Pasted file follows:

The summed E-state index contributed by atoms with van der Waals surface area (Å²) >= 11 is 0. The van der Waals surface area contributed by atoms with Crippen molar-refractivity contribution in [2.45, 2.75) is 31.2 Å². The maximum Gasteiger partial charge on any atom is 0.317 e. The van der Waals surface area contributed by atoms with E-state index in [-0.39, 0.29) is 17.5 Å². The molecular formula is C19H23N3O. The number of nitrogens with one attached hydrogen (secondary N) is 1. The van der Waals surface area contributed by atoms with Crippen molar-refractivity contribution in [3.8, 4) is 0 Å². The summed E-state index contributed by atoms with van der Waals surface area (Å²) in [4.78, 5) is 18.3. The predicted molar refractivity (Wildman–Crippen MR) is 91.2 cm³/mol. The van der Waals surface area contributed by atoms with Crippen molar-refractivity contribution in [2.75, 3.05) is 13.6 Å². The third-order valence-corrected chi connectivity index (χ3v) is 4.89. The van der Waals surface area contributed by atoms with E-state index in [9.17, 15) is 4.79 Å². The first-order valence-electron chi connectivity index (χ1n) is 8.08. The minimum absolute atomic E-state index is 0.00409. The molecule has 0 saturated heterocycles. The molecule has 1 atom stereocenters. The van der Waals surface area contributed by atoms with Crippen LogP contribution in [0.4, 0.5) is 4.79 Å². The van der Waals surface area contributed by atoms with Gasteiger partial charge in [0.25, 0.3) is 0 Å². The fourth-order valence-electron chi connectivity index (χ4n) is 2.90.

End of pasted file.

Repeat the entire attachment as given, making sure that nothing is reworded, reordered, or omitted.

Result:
The summed E-state index contributed by atoms with van der Waals surface area (Å²) >= 11 is 0. The van der Waals surface area contributed by atoms with Crippen molar-refractivity contribution in [2.45, 2.75) is 31.2 Å². The maximum Gasteiger partial charge on any atom is 0.317 e. The van der Waals surface area contributed by atoms with E-state index in [-0.39, 0.29) is 17.5 Å². The molecular formula is C19H23N3O. The number of nitrogens with one attached hydrogen (secondary N) is 1. The van der Waals surface area contributed by atoms with Crippen molar-refractivity contribution in [3.8, 4) is 0 Å². The summed E-state index contributed by atoms with van der Waals surface area (Å²) in [4.78, 5) is 18.3. The predicted molar refractivity (Wildman–Crippen MR) is 91.2 cm³/mol. The van der Waals surface area contributed by atoms with Crippen molar-refractivity contribution in [2.75, 3.05) is 13.6 Å². The third-order valence-corrected chi connectivity index (χ3v) is 4.89. The van der Waals surface area contributed by atoms with E-state index in [9.17, 15) is 4.79 Å². The first-order valence-electron chi connectivity index (χ1n) is 8.08. The minimum absolute atomic E-state index is 0.00409. The molecule has 0 saturated heterocycles. The molecule has 1 atom stereocenters. The van der Waals surface area contributed by atoms with Crippen LogP contribution in [0.4, 0.5) is 4.79 Å². The van der Waals surface area contributed by atoms with Gasteiger partial charge in [0.25, 0.3) is 0 Å². The fourth-order valence-electron chi connectivity index (χ4n) is 2.90.